Because I have three children I regularly hang out with other mothers of children. As such, my friends often quote lines from this movie or that movie. Only they are not quoting movies—not real movies anyway—they are quoting silly Disney animated movies and TV shows from Nickelodeon or PBS. I don’t know why, but I can hardly stand to watch any of that garbage. I thought most adults couldn’t stomach kiddie entertainment that was on the TV and really only used the TV as a babysitter—like I do. But apparently there are adults out there who watch children’s programming because they like it.
The worst of the bunch on PBS, in order of obnoxiousness, is: “Caillou”—the Canadian 4-year old brat that whines for everything. And couldn’t they pick a child to do the voice of Caillou instead of a grown woman? Who are they fooling! I forbid my children to watch this show. I tell them that Caillou is a brat and he whines way too much for a 4-year old. The other obnoxious show is “Dragon Tales”, although I do permit my children to watch this show. Ord, the giant dragon on this show, has the dumbest sounding voice. He is an oversized dragon and always reminds me of Shaquille O’neal. Not that I think Shaq has a dumb sounding voice—so it must be the size of the dragon that makes me think of Shaq. The third worst show on PBS, actually, this should be ranked higher--is “Between the Lions”. A bunch of weird puppets singing famous songs while teaching the short A sound is criminal. Oh man, I can’t grab the remote fast enough when that one comes on.
In August my mother-in-law was in town and took my kids to see “Charlie and The Chocolate Factory”. Thank goodness she came to my rescue! I had been stalling on that one. The movie had been out for a couple of months by then. I knew that going to see that movie would be sheer torture for two hours. I promised my kids earlier that year when we read the novel together (see, I am a good mom) that when the movie came out this summer we would go see it. Ugh. Thank goodness I was relieved of that parental duty. Wait a minute?! Since when is taking your kids to see movies a parental duty? I mean, come on, my parents only took me to see Popeye, Empire Strikes Back, Annie, and Return of the Jedi (in that order I think) when I was a kid. That’s it. We were so deprived. We waited until the movies came out on Laser Disc and then my dad bought them. Oh yea, my Tia (aunt) Olivia did take me to see E.T. (Curious—why did she take me? Was that because my mother too couldn’t stand the thought of going to see a movie with a shrively alien as the main character?) And while I’m on the E.T. note—my brother Mike and I didn’t want our other siblings to be jealous that we got to go see E.T. so we lied and told them that Tia Olivia was taking us to get our shots. They believed it for a while.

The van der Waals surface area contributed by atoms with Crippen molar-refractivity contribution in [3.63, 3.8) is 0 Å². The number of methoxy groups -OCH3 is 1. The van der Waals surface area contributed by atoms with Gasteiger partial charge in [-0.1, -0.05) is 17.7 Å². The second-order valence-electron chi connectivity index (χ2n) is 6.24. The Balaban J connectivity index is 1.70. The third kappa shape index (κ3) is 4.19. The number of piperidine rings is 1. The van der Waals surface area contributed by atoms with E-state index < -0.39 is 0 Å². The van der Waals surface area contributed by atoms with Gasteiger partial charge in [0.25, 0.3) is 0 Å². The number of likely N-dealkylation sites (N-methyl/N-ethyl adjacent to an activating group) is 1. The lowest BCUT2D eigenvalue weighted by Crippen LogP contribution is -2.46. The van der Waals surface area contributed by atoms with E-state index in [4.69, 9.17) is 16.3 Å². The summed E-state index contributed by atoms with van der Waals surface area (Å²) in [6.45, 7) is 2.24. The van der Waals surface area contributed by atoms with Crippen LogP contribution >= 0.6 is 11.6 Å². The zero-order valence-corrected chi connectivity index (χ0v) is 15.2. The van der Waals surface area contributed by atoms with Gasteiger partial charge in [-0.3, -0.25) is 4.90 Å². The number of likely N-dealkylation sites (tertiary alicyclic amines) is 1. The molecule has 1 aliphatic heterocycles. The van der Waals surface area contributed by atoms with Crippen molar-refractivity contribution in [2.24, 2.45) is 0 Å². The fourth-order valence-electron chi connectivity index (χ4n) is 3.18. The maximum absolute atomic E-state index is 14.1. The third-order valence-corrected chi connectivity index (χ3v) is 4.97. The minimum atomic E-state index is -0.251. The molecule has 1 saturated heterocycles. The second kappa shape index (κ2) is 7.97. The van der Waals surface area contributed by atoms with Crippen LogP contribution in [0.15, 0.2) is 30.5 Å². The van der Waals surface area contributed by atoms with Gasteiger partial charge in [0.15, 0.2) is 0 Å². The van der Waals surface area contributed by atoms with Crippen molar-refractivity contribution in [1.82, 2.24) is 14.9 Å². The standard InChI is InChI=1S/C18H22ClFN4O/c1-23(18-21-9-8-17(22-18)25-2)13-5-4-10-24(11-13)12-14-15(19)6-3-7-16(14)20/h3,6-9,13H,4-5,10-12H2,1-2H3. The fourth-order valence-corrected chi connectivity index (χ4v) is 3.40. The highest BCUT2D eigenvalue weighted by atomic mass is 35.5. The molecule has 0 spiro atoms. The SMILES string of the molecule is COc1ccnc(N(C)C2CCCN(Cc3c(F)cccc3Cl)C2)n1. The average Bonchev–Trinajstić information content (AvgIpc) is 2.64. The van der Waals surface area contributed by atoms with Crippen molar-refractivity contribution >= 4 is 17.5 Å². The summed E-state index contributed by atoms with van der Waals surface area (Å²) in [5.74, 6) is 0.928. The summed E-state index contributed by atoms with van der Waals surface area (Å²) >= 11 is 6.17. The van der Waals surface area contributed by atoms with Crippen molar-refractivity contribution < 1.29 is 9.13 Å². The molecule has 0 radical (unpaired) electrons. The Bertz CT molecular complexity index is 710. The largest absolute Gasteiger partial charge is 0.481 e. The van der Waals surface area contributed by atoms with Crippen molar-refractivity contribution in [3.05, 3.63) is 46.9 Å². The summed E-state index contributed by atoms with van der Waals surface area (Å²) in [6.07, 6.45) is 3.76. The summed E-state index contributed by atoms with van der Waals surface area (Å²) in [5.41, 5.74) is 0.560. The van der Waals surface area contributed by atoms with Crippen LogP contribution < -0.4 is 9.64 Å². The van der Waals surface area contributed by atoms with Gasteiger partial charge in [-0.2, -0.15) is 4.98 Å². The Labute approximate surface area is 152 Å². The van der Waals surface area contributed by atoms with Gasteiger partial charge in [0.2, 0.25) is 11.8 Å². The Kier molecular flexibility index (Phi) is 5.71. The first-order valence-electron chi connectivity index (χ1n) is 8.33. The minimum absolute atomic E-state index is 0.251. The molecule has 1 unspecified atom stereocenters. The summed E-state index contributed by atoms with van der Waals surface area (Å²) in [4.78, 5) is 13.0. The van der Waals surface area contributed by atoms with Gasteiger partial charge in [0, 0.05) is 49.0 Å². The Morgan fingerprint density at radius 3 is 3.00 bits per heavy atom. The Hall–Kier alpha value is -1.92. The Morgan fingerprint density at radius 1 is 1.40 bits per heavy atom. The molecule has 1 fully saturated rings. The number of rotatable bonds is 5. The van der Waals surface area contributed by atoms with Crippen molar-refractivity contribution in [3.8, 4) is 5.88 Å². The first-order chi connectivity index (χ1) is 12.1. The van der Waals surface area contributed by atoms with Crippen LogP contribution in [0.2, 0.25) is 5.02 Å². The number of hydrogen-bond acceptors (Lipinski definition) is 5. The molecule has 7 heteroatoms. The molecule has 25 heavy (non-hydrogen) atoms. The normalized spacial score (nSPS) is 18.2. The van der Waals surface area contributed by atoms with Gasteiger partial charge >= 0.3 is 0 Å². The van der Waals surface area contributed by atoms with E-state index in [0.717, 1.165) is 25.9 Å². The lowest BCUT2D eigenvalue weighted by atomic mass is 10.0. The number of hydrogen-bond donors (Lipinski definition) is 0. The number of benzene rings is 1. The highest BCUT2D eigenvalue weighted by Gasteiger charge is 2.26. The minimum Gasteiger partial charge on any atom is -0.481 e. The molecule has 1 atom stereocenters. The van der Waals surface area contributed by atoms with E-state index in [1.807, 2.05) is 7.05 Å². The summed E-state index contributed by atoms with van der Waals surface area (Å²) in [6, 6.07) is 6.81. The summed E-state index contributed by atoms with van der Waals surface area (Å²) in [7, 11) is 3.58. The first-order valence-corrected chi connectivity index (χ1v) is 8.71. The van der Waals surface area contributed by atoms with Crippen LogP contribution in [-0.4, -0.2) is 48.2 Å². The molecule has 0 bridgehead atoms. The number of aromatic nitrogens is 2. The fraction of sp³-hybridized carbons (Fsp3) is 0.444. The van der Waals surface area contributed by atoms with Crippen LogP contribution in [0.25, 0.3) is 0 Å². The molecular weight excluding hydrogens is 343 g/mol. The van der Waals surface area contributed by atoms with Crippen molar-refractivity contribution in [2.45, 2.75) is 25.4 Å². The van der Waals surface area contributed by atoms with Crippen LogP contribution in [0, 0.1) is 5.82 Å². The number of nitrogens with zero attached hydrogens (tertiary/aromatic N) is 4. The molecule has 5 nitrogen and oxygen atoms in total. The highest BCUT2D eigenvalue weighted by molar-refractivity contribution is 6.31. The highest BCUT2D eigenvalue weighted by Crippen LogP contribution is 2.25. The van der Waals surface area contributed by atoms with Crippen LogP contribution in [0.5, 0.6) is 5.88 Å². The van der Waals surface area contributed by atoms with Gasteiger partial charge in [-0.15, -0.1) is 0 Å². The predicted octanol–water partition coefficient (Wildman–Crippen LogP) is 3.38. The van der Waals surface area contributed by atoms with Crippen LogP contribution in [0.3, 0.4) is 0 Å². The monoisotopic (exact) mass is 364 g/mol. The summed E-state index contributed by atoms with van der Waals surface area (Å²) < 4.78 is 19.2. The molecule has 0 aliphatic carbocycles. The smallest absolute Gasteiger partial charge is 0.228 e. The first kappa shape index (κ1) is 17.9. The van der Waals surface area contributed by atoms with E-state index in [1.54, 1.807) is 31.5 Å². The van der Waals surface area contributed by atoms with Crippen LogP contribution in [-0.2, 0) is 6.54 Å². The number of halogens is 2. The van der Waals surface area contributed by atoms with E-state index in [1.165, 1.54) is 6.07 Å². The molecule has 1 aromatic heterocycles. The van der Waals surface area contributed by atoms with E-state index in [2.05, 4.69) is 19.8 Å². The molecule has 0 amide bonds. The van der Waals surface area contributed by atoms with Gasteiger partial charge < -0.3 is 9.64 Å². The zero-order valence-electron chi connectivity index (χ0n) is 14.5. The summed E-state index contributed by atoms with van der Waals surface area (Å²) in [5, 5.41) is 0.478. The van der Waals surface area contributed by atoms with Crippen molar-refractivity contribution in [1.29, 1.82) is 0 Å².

When I was in the fifth grade our school class had a movie day and we all got to go to the multi-purpose room and eat popcorn while watching “The Never-Ending Story.” I remember half way through the movie quietly tip-toeing to my teacher and asking, “When will this movie be over?” That movie is what nightmares are made of—oversized dogs flying through clouds. Puh-lease. Torture, torture, torture.
Earlier this year my friend Liz lent me “The Incredibles” so my kids could watch this on a Friday night and have popcorn. She told me that it was really good. I was skeptical. She knows how much I hate that kind of stuff. I told her I would give it a shot. I sat down with my kids and Paul to watch it and fifteen minutes into it was hooked. This was a cute story, I thought. I no longer had to make up the excuse that I had to go make the popcorn and sugary drink-ade to escape watching the show. I paused the movie and went to make the treats. This is a huge step for me. So I guess there is hope.